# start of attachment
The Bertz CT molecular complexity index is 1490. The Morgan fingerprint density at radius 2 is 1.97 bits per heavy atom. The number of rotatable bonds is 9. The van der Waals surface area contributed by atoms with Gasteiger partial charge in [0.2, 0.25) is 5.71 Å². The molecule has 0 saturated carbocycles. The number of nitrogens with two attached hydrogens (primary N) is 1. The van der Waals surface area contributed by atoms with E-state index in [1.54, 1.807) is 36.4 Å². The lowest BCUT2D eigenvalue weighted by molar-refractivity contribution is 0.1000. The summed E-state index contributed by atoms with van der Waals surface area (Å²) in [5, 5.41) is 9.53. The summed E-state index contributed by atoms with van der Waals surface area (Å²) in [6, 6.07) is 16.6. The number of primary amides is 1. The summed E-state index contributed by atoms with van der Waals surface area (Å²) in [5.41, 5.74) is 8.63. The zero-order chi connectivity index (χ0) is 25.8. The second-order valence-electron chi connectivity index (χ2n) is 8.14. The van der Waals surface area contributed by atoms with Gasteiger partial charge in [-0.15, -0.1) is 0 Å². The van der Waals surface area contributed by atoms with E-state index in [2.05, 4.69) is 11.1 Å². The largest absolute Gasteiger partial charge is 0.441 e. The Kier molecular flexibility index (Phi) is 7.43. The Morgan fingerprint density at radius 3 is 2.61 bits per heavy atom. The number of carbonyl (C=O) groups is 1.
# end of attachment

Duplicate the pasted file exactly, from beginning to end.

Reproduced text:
The Bertz CT molecular complexity index is 1490. The Morgan fingerprint density at radius 2 is 1.97 bits per heavy atom. The number of rotatable bonds is 9. The van der Waals surface area contributed by atoms with Gasteiger partial charge in [0.2, 0.25) is 5.71 Å². The molecule has 0 saturated carbocycles. The number of nitrogens with two attached hydrogens (primary N) is 1. The van der Waals surface area contributed by atoms with E-state index in [1.54, 1.807) is 36.4 Å². The lowest BCUT2D eigenvalue weighted by molar-refractivity contribution is 0.1000. The summed E-state index contributed by atoms with van der Waals surface area (Å²) in [5, 5.41) is 9.53. The summed E-state index contributed by atoms with van der Waals surface area (Å²) in [6, 6.07) is 16.6. The number of primary amides is 1. The summed E-state index contributed by atoms with van der Waals surface area (Å²) in [5.41, 5.74) is 8.63. The zero-order chi connectivity index (χ0) is 25.8. The second-order valence-electron chi connectivity index (χ2n) is 8.14. The van der Waals surface area contributed by atoms with Gasteiger partial charge in [-0.15, -0.1) is 0 Å². The van der Waals surface area contributed by atoms with E-state index in [2.05, 4.69) is 11.1 Å². The largest absolute Gasteiger partial charge is 0.441 e. The Kier molecular flexibility index (Phi) is 7.43. The Morgan fingerprint density at radius 3 is 2.61 bits per heavy atom. The number of carbonyl (C=O) groups is 1.